Sweet, Sweet Sunday

Making the Perfect French Fries

Homemade French Fries…why even bother when it would be so much easier either to drive thru McDonald’s or grab a bag of frozen fries out of your freezer…the one that’s probably been hiding in there for the last couple of years at least…goal for today—clean out freezer!!!

Because we are talking about the deep frying cooking methods and potatoes, and of course the topic of French fries would eventually come up.

The perfect French fries are extra astonishingly crispy on the outside, creamy on the inside.

French fries are actually very easy to make ahead and store in your freezer that you may never buy another bag of frozen fries ever, ever again…

 

 


The Potatoes

Which potatoes?

  • Yukon Gold…that’s why we’re learning about making French fries while we are on the topic of Yukon Gold potatoes…go figure, right?
  • Choose the largest ones you can find.

Why are Yukon Gold potatoes better?

  • …because they are less starchy and will turn out much crispier than any other type of potato.

How many potatoes?

  • Figure on two potatoes per person.

How do I slice the potatoes?

  • Slice the potatoes into ½” thick sticks. The thinner you cut your fries, the crispier they will be.
  • Wash the potatoes.
  • Peeling them at this point is purely a matter of personal preference.

Soaking Your Potatoes

Soak the potato slices in cold water for at least one hour, perhaps even overnight. The longer, the better.

Soaking your potatoes removes the starch and will end up making your French fries extra crispy and keep them from sticking to each other when you are cooking them.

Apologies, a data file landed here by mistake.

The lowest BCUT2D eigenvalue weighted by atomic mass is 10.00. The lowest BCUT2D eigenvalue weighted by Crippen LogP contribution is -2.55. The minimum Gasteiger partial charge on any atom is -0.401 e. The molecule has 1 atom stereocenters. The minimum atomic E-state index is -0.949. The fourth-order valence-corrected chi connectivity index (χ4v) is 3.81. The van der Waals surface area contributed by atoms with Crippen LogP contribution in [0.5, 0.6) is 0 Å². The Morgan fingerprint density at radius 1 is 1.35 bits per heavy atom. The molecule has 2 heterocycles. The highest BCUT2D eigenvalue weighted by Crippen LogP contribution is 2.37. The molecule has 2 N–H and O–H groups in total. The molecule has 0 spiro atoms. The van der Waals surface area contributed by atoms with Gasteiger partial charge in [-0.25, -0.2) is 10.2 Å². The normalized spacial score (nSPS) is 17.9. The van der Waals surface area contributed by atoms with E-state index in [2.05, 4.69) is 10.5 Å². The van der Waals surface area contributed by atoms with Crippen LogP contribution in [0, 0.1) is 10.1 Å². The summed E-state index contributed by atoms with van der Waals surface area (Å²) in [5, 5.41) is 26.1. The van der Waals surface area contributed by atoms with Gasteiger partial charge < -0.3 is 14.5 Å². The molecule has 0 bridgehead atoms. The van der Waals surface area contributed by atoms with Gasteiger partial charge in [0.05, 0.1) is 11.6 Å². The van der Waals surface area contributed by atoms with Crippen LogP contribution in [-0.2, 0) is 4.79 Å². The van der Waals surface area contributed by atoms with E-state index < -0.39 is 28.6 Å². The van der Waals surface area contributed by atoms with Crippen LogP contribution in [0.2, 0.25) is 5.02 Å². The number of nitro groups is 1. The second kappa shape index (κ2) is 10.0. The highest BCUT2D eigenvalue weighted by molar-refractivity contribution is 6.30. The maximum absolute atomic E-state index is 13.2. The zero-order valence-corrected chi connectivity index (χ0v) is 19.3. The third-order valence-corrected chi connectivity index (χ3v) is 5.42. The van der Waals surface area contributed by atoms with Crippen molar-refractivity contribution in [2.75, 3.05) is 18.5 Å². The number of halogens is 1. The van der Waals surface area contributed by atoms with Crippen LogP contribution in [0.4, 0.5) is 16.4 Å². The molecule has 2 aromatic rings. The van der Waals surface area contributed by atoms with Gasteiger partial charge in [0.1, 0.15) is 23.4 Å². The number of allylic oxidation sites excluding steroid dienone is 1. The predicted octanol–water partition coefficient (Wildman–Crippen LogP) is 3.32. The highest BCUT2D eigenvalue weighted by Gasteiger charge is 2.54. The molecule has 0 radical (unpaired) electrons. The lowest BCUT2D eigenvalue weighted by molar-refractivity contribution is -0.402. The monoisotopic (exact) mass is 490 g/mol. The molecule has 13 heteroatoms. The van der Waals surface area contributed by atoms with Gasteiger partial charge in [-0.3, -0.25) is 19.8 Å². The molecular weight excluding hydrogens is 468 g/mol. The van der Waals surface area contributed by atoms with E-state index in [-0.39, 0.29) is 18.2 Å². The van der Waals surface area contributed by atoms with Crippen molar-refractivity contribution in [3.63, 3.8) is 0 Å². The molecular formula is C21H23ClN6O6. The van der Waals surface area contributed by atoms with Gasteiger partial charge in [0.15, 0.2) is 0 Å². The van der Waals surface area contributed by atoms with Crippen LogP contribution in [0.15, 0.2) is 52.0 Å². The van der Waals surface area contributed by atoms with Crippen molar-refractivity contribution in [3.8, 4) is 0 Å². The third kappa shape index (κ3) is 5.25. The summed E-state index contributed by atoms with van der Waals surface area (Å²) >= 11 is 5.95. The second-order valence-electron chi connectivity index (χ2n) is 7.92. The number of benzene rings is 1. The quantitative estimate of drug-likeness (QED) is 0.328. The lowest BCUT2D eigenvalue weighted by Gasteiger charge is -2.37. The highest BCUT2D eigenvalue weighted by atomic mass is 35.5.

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Cooking Your French Fries

 

Most cooks and chefs agree that the best way to getting those perfectly crispy fries that you’re craving is to double fry your potatoes—first for five or six minutes at 300° to cook the middle of the potato, and then frying them a second time at 400° to cook the outside.

Using a deep-fat thermometer will help ensure that the oil is at the proper temperature before you start adding your potatoes to the water.

Drain the potatoes.. Pat them dry with paper towels or a clean dishcloth.

Be sure to use a pot that is large and tall enough—such as a tall 8-quart soup pot, to contain the oil without overflowing when the potatoes are slipped in.

Pour enough oil into the pan that it measures about 1-1/2″ deep.

Heat the oil over high heat until it reaches 300.

Carefully drop small batches of potatoes to the hot oil. Frying too many French fries at once makes them less crispy.

The oil should bubble lightly.  The temperature of the oil will drop to about 260 F after the potatoes are added.

Gently stir the fries to ensure that they don’t stick to the bottom of the pan or stick to each other.  

Fry for about five minutes.

Remove from the oil using a pair of tongs or a slotted metal spoon.

At this point we’re only heating the potatoes, so don’t be disappointed if they’re not crisp yet.
Place the cooked potatoes on a paper towel lined plate.

 

Increase the heat to 400 degrees.

Fry a second time in batches about five more minutes, until they are crisp and golden-brown.

Remove them onto dry paper towels.
Sprinkle with salt as soon as they come out.
Sweet, Sweet Sunday

Mr. Potato Head’s Canadian Friend

The Yukon Gold potato is Mr. Potato Head’s Canadian friend who was born at Ontario Agricultural College in the 1960’s and named after the “gold rush country” around the Yukon River.

  • Flesh…yellow to gold, firm, moist, and waxy
  • Shape…ound to oblong with a slightly flattened shape.
  • Size…medium to large in size
  • Skin…smooth, thin, with a gold to light brown xoloe…relatively eye free but speckled with many small, brown spots.
  • Taste…rich, buttery, and sweet with a creamy and tender consistency

 

 

 

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Buying Tips

Avoid potatoes that are soft, wrinkled, or blemished.